The Department of Asian American Studies is proud to announce that our own Professor Alexander Cho was recently quoted in an article from The Atlantic magazine entitled Cottagecore Was Just the Beginning (2/5/21). From the article, written by Kaitlyn Tiffany:
"Cottagecore was a natural fit for a pandemic year. The subculture is all about pretending to live an idyllic life in the woods, and in 2020 was embraced as a sweet attempt to make the best of a bad situation. Teenagers and 20-somethings have been cosplaying online, posting as if solitude and wildflowers and ever-growing piles of homemade bread were enough to live on. By mid-March, cottagecore was more popular on Tumblr than Harry Styles or Marvel. By the summer, it was unavoidable on TikTok—just clip after clip of dressmaking tutorials and muffins with fresh berries. By the end of last year, it was widely considered one of the biggest online phenomena of an extremely online year."
Professor Cho is later interviewed for his research on digital media, discussing how programs in online aesthetics can help young adults create their own identity through "fashioning a self." Prof. Cho then goes on to explain that in the age of social media, "choosing and arranging images" is now part of the young adult drive to "articulate one's identity."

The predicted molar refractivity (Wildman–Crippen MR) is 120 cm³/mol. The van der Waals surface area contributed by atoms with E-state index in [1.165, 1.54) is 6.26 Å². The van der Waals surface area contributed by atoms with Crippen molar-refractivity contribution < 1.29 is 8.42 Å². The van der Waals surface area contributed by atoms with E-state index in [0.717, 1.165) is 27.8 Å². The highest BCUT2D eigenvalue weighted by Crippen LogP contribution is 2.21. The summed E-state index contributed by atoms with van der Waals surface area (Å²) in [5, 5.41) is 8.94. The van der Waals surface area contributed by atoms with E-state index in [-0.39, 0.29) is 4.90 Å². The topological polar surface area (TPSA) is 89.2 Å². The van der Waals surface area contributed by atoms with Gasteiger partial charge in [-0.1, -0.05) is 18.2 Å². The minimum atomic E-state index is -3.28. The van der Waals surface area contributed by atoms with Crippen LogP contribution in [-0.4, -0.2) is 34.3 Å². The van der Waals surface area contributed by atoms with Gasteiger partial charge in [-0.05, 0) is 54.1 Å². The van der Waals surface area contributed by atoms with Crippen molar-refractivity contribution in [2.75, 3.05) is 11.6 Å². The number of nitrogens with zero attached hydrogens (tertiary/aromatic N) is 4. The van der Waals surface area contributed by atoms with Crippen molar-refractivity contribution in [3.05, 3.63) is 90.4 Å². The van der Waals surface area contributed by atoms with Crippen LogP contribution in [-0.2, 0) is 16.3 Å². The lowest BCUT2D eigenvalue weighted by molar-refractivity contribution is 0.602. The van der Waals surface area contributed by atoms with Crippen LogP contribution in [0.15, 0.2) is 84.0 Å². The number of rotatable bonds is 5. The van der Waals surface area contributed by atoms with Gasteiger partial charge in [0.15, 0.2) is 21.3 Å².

Professor Cho is a media scholar, digital design researcher, critical theorist, and self-described pop culture geek. He teaches classes at UCSB on Asian Americans in media as well as on gender and sexuality. His research combines critical race theory, queer theory, design thinking, and ethnography to explore how marginalized populations use social media as a tool for self-expression and social change and explores how social media contain values and power structures built into their design. He was previously a University of California President’s Postdoctoral Fellow in the Department of Informatics at UC Irvine.